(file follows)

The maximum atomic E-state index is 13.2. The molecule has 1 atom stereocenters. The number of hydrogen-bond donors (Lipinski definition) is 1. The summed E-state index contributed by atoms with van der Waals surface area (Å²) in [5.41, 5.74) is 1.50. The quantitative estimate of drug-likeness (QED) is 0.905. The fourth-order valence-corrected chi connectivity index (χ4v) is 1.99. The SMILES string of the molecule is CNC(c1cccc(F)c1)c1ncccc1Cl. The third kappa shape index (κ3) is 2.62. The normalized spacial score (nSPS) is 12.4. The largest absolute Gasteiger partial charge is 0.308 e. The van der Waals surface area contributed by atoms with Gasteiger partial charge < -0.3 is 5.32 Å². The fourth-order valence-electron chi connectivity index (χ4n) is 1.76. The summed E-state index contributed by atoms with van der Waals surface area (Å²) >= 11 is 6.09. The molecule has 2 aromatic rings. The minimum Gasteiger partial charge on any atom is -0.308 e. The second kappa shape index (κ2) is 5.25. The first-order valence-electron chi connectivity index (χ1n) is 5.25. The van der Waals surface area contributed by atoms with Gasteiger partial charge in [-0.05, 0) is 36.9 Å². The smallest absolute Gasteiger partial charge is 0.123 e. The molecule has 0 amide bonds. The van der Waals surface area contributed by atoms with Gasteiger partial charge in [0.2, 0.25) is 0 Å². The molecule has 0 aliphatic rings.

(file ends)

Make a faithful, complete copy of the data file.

The maximum atomic E-state index is 13.2. The molecule has 1 atom stereocenters. The number of hydrogen-bond donors (Lipinski definition) is 1. The summed E-state index contributed by atoms with van der Waals surface area (Å²) in [5.41, 5.74) is 1.50. The quantitative estimate of drug-likeness (QED) is 0.905. The fourth-order valence-corrected chi connectivity index (χ4v) is 1.99. The SMILES string of the molecule is CNC(c1cccc(F)c1)c1ncccc1Cl. The third kappa shape index (κ3) is 2.62. The normalized spacial score (nSPS) is 12.4. The largest absolute Gasteiger partial charge is 0.308 e. The van der Waals surface area contributed by atoms with Gasteiger partial charge < -0.3 is 5.32 Å². The fourth-order valence-electron chi connectivity index (χ4n) is 1.76. The summed E-state index contributed by atoms with van der Waals surface area (Å²) >= 11 is 6.09. The molecule has 2 aromatic rings. The minimum Gasteiger partial charge on any atom is -0.308 e. The second kappa shape index (κ2) is 5.25. The first-order valence-electron chi connectivity index (χ1n) is 5.25. The van der Waals surface area contributed by atoms with Gasteiger partial charge in [-0.05, 0) is 36.9 Å². The smallest absolute Gasteiger partial charge is 0.123 e. The molecule has 0 amide bonds. The van der Waals surface area contributed by atoms with Gasteiger partial charge in [0.2, 0.25) is 0 Å². The molecule has 0 aliphatic rings.